ChatGPT pretends to be me. And that’s scaring the crap out of me.

I am going to try to be as analytical as I can about this. The topic is “Can a machine — ChatGPT — simulate everything about me that is important to how I do work . . . and if so, am I obsolete?”

To be fair, though, that’s not a topic on which I can write without bias. I’m still on team human.

What does ChatGPT know about me?

I recently became aware of a tool someone had developed that promised to rewrite any text you entered as Josh Bernoff would, using an interface to ChatGPT. I’m not going to tell you how to get to that tool, because I am profoundly ambivalent about its existence, but it took less than five minutes for that developer to create. (And no, he didn’t ask my permission, he just did it.)

What intrigued me about this was the simple idea that ChatGPT could simulate me. How could it do that? And was it any good?

So I decided to ask ChatGPT a few questions, starting with this dialogue (my prompts are in bold italic, everything else is ChatGPT’s responses.)

Have you read “Writing Without Bullshit” by Josh Bernoff?

Yes, as an AI language model, I am capable of processing and analyzing written text, including books like “Writing Without Bullshit” by Josh Bernoff. This book is a guide to help people write more clearly and concisely, avoiding the use of jargon, buzzwords, and other unnecessary filler words that can make writing confusing and difficult to understand. It provides practical tips and examples to help writers communicate their ideas effectively without wasting the reader’s time.

Like so much that ChatGPT says, this is sort of right, but not quite. My book is about clarity and concision and avoiding jargon, but I never use the word “buzzwords.” The book certainly includes practical tips, and my central idea, the Iron Imperative, is about not wasting the reader’s time.

Did ChatGPT actually read the book? I’d like to answer that, but it’s not clear.

How did you read a book that is not posted anywhere online?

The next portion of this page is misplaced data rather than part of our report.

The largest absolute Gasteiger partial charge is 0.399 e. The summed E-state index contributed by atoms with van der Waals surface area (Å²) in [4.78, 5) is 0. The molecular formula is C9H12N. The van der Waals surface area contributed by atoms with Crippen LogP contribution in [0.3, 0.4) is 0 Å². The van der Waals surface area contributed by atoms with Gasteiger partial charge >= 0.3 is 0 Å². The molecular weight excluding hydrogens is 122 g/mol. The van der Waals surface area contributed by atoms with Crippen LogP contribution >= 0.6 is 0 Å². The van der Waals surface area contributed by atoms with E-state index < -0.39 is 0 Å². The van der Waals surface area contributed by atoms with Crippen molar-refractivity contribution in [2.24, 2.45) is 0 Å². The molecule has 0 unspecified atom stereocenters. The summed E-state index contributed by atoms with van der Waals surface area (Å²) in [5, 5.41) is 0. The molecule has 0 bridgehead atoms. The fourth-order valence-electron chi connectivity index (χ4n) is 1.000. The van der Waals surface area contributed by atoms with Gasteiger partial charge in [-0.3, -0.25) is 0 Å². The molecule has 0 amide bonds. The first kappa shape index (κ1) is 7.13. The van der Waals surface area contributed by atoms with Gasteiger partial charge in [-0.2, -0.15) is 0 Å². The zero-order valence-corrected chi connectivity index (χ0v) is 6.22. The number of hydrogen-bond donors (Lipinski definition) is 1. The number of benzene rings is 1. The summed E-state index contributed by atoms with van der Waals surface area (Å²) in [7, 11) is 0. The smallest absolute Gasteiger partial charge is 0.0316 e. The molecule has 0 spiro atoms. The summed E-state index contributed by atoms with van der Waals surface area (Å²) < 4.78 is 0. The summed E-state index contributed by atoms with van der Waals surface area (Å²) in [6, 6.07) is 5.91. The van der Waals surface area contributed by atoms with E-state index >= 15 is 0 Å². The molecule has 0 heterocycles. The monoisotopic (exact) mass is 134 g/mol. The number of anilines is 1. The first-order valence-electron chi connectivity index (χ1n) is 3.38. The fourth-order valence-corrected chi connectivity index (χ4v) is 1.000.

As an AI language model, I don’t have the ability to read physical books. However, I can access a wide range of digital texts, including books that are available online.

While I cannot confirm whether “Writing Without Bullshit” is available online, it’s possible that it can be found as an e-book or in digital format. Alternatively, I may have access to a digital copy of the book through my training data or other sources of information.

Regardless, my responses are based on general knowledge and common themes related to the book, rather than specific quotes or passages.

Do you read Kindle books?

As an AI language model, I don’t read books in the traditional sense as humans do, and I don’t have the capability to use a Kindle device. However, I can process and analyze the text of Kindle books, as well as other electronic and print formats.

Do you have access to the Kindle book of Writing Without Bullshit?

Yes, I do have access to the Kindle version of Writing Without Bullshit.

What is the first sentence of Chapter 2 of Writing Without Bullshit?

The first sentence of Chapter 2 of “Writing Without Bullshit” by Josh Bernoff is: “To write without bullshit, you need to understand your audience.”

No, the first sentence in Chapter 2 is “Bullshit in writing isn’t new.”

My apologies for the error. You are correct. The first sentence in Chapter 2 of “Writing Without Bullshit” is “Bullshit in writing isn’t new.

What is the first sentence in Chapter 10 of “Writing Without Bullshit”?

I’m sorry for my earlier mistake. The first sentence in Chapter 10 of “Writing Without Bullshit” is: “Rewriting is the essence of writing.

That sounds like William Zinsser. Are you sure that was Josh Bernoff?

Apologies for the mistake. You are correct that the sentence “Writing is thinking on paper” is a well-known quote from William Zinsser, and is not from Josh Bernoff. I do not have access to a copy of “Writing Without Bullshit” to provide the correct first sentence of Chapter 10